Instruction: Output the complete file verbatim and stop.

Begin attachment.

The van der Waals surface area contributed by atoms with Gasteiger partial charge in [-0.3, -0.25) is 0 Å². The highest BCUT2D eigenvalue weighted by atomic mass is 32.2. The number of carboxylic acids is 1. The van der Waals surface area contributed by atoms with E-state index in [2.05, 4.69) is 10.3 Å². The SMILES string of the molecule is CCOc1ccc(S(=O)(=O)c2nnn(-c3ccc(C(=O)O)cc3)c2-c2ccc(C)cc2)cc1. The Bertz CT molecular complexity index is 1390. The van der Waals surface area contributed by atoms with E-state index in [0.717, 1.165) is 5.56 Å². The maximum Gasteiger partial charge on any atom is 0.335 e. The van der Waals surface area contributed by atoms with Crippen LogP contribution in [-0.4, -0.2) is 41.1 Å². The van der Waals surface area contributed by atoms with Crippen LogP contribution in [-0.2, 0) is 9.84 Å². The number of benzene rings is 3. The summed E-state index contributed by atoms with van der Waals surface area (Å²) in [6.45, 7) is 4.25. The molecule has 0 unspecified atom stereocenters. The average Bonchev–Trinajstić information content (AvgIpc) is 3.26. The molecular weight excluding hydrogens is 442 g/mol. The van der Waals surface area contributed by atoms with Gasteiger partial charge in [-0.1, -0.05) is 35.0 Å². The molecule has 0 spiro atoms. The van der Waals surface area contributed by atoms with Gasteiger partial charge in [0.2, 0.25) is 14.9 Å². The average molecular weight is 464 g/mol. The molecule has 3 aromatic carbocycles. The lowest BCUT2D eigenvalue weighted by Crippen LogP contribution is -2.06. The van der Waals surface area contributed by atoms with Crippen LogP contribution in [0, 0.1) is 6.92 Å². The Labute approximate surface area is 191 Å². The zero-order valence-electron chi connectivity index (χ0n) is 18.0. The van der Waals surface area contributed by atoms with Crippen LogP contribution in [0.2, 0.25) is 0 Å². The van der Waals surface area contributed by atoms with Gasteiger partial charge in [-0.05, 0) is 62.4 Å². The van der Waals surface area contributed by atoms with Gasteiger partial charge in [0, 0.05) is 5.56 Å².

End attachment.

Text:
The van der Waals surface area contributed by atoms with Gasteiger partial charge in [-0.3, -0.25) is 0 Å². The highest BCUT2D eigenvalue weighted by atomic mass is 32.2. The number of carboxylic acids is 1. The van der Waals surface area contributed by atoms with E-state index in [2.05, 4.69) is 10.3 Å². The SMILES string of the molecule is CCOc1ccc(S(=O)(=O)c2nnn(-c3ccc(C(=O)O)cc3)c2-c2ccc(C)cc2)cc1. The Bertz CT molecular complexity index is 1390. The van der Waals surface area contributed by atoms with E-state index in [0.717, 1.165) is 5.56 Å². The maximum Gasteiger partial charge on any atom is 0.335 e. The van der Waals surface area contributed by atoms with Crippen LogP contribution in [-0.4, -0.2) is 41.1 Å². The van der Waals surface area contributed by atoms with Crippen LogP contribution in [-0.2, 0) is 9.84 Å². The number of benzene rings is 3. The summed E-state index contributed by atoms with van der Waals surface area (Å²) in [6.45, 7) is 4.25. The molecule has 0 unspecified atom stereocenters. The average Bonchev–Trinajstić information content (AvgIpc) is 3.26. The molecular weight excluding hydrogens is 442 g/mol. The van der Waals surface area contributed by atoms with Gasteiger partial charge in [-0.1, -0.05) is 35.0 Å². The molecule has 0 spiro atoms. The van der Waals surface area contributed by atoms with Gasteiger partial charge in [0.2, 0.25) is 14.9 Å². The average molecular weight is 464 g/mol. The molecule has 3 aromatic carbocycles. The lowest BCUT2D eigenvalue weighted by Crippen LogP contribution is -2.06. The van der Waals surface area contributed by atoms with Crippen LogP contribution in [0, 0.1) is 6.92 Å². The Labute approximate surface area is 191 Å². The zero-order valence-electron chi connectivity index (χ0n) is 18.0. The van der Waals surface area contributed by atoms with Crippen LogP contribution in [0.2, 0.25) is 0 Å². The van der Waals surface area contributed by atoms with Gasteiger partial charge in [-0.05, 0) is 62.4 Å². The van der Waals surface area contributed by atoms with Gasteiger partial charge in [0, 0.05) is 5.56 Å².